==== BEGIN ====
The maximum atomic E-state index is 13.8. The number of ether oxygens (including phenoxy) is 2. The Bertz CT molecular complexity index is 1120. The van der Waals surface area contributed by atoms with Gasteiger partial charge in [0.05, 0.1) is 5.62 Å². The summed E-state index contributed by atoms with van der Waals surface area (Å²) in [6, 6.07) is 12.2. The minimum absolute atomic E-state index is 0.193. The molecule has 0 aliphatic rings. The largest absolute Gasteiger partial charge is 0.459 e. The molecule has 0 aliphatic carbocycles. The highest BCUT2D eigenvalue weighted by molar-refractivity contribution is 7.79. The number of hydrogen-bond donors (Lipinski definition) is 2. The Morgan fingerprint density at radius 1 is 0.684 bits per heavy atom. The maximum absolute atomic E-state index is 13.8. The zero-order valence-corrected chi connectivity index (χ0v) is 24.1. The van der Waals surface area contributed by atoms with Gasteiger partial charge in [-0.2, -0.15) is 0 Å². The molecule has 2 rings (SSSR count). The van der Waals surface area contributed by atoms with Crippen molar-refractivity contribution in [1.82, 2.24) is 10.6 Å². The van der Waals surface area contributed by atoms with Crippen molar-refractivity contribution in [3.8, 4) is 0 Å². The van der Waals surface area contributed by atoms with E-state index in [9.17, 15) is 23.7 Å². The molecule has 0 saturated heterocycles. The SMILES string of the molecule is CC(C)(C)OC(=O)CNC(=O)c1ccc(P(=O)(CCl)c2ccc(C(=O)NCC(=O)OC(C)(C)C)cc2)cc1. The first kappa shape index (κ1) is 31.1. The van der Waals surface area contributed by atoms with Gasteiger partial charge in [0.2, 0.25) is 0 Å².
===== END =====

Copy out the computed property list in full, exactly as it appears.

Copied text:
The maximum atomic E-state index is 13.8. The number of ether oxygens (including phenoxy) is 2. The Bertz CT molecular complexity index is 1120. The van der Waals surface area contributed by atoms with Gasteiger partial charge in [0.05, 0.1) is 5.62 Å². The summed E-state index contributed by atoms with van der Waals surface area (Å²) in [6, 6.07) is 12.2. The minimum absolute atomic E-state index is 0.193. The molecule has 0 aliphatic rings. The largest absolute Gasteiger partial charge is 0.459 e. The molecule has 0 aliphatic carbocycles. The highest BCUT2D eigenvalue weighted by molar-refractivity contribution is 7.79. The number of hydrogen-bond donors (Lipinski definition) is 2. The Morgan fingerprint density at radius 1 is 0.684 bits per heavy atom. The maximum absolute atomic E-state index is 13.8. The zero-order valence-corrected chi connectivity index (χ0v) is 24.1. The van der Waals surface area contributed by atoms with Gasteiger partial charge in [-0.2, -0.15) is 0 Å². The molecule has 2 rings (SSSR count). The van der Waals surface area contributed by atoms with Crippen molar-refractivity contribution in [1.82, 2.24) is 10.6 Å². The van der Waals surface area contributed by atoms with Crippen molar-refractivity contribution in [3.8, 4) is 0 Å². The van der Waals surface area contributed by atoms with E-state index in [9.17, 15) is 23.7 Å². The molecule has 0 saturated heterocycles. The SMILES string of the molecule is CC(C)(C)OC(=O)CNC(=O)c1ccc(P(=O)(CCl)c2ccc(C(=O)NCC(=O)OC(C)(C)C)cc2)cc1. The first kappa shape index (κ1) is 31.1. The van der Waals surface area contributed by atoms with Gasteiger partial charge in [0.2, 0.25) is 0 Å².